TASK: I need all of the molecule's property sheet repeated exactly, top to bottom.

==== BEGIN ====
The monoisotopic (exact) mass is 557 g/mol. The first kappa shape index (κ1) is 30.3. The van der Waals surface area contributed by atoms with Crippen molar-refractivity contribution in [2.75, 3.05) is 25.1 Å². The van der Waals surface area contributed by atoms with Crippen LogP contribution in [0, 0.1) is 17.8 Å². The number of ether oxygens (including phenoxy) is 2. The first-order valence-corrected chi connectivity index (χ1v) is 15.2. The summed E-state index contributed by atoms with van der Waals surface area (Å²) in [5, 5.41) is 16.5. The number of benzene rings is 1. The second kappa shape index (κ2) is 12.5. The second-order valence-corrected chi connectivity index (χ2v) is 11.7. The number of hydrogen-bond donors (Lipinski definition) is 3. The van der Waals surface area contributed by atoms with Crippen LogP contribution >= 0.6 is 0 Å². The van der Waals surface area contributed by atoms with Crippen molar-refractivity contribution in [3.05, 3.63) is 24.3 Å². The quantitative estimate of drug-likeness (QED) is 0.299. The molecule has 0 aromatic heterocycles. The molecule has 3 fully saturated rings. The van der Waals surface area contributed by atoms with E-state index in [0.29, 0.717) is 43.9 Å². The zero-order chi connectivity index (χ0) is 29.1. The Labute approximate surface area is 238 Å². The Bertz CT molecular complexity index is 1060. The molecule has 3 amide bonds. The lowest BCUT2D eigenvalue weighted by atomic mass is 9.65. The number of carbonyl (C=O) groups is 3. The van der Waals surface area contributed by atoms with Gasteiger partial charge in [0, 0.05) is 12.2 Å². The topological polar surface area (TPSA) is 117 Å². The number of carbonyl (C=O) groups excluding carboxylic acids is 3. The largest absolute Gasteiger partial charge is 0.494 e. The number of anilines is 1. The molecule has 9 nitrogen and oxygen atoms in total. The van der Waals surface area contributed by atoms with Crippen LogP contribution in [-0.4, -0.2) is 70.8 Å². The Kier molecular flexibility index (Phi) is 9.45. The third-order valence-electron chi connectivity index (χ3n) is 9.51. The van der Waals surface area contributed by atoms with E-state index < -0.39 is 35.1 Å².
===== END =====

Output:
The monoisotopic (exact) mass is 557 g/mol. The first kappa shape index (κ1) is 30.3. The van der Waals surface area contributed by atoms with Crippen molar-refractivity contribution in [2.75, 3.05) is 25.1 Å². The van der Waals surface area contributed by atoms with Crippen LogP contribution in [0, 0.1) is 17.8 Å². The number of ether oxygens (including phenoxy) is 2. The first-order valence-corrected chi connectivity index (χ1v) is 15.2. The summed E-state index contributed by atoms with van der Waals surface area (Å²) in [5, 5.41) is 16.5. The number of benzene rings is 1. The second kappa shape index (κ2) is 12.5. The second-order valence-corrected chi connectivity index (χ2v) is 11.7. The number of hydrogen-bond donors (Lipinski definition) is 3. The van der Waals surface area contributed by atoms with Crippen LogP contribution >= 0.6 is 0 Å². The van der Waals surface area contributed by atoms with Crippen molar-refractivity contribution in [3.05, 3.63) is 24.3 Å². The quantitative estimate of drug-likeness (QED) is 0.299. The molecule has 0 aromatic heterocycles. The molecule has 3 fully saturated rings. The van der Waals surface area contributed by atoms with E-state index in [0.29, 0.717) is 43.9 Å². The zero-order chi connectivity index (χ0) is 29.1. The Labute approximate surface area is 238 Å². The Bertz CT molecular complexity index is 1060. The molecule has 3 amide bonds. The lowest BCUT2D eigenvalue weighted by atomic mass is 9.65. The number of carbonyl (C=O) groups is 3. The van der Waals surface area contributed by atoms with Gasteiger partial charge in [0, 0.05) is 12.2 Å². The topological polar surface area (TPSA) is 117 Å². The number of carbonyl (C=O) groups excluding carboxylic acids is 3. The largest absolute Gasteiger partial charge is 0.494 e. The number of anilines is 1. The molecule has 9 nitrogen and oxygen atoms in total. The van der Waals surface area contributed by atoms with Crippen LogP contribution in [-0.4, -0.2) is 70.8 Å². The Kier molecular flexibility index (Phi) is 9.45. The third-order valence-electron chi connectivity index (χ3n) is 9.51. The van der Waals surface area contributed by atoms with E-state index < -0.39 is 35.1 Å².